Mar 2, 2015
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    I second joeyd999's recommendation: learn assembly language programming first, for exactly the reasons he cites. You'll be glad you did.
     
  7. dannyf

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    Sep 13, 2015
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    I would caution against against learning assembly. It has limited uses in real life applications, it is much harder to learn, it is very difficult to port and to maintain, ...

    mcis sre becoming commodities increasingly. The winning strategy from a software perspective is to treat it more like a commodity, an appliance where you don't need to know the inner workings as the compiler takes care of it for. Instead forcus on your value add, which is clearly not in generation of assembly code, for any programmer worthy of his or her two cents.
     
  8. joeyd999

    AAC Fanatic!

    Jun 6, 2011
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    I am obviously not worthy of my two cents.
     
  9. John P

    AAC Fanatic!

    Oct 14, 2008
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    I say compromise. Don't learn assembly, but be aware that it's there. Take a few looks at the list file your compiler generates and see what each line of C compiles into, and look up a few of the assembly instructions in the processor's manual. You don't have to be able to write much in assembly, but it can certainly be helpful to see what kind of thing each instruction does.

    As for a processor to start with, if you have any real live friends around who use a particular type, use that. Starting from scratch, there are so many pitfalls and blockages that you'll come to, that you'll save days of frustration if someone can explain the problems for you. You might even be saved from shoving the whole mess in a drawer and deciding it's just not the game you want to play.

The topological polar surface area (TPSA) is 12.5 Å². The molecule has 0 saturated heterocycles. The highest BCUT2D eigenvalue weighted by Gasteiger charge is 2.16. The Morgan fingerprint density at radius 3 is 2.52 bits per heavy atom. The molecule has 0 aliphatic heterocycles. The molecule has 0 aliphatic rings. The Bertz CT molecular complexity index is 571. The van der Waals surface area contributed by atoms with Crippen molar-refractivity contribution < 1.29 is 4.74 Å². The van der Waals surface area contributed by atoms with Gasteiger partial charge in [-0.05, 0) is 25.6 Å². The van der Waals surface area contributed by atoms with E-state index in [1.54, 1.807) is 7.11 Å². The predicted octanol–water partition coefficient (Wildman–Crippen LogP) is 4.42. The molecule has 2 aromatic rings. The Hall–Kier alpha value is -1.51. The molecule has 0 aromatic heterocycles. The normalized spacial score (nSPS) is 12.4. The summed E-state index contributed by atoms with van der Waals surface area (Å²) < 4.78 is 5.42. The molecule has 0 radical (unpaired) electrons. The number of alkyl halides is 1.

But if you want to, or have to, do it all alone, then ISB123 is making sense. If you're getting anything done with your Arduino, then you've already programmed an AVR. That's a head start that ought to help you understand the AVR chips.
     
  10. ErnieM

    AAC Fanatic!

    Apr 24, 2011
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    Knowing assembly is not in any way essential to working with any device.

    Learning assembly first may teach you very poor techniques in structuring your code (as assembly has no structure but that you impose on it).

    Any high level language such as C will get you to doing productive things quickly. Then one day when you are confident in your programming skills only then look into assembler.
     
  11. dannyf

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    Sep 13, 2015
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    Assembly programmers tend to fall into two categories:

    1) extremely good: the use of assembly helps them push the hardware's performance envelope, to do things that otherwise are not possible in a high-level language;
    2) people who are satisfied with doing simple things with the hardware: they usually don't mount to much, particularly on more complex hardware.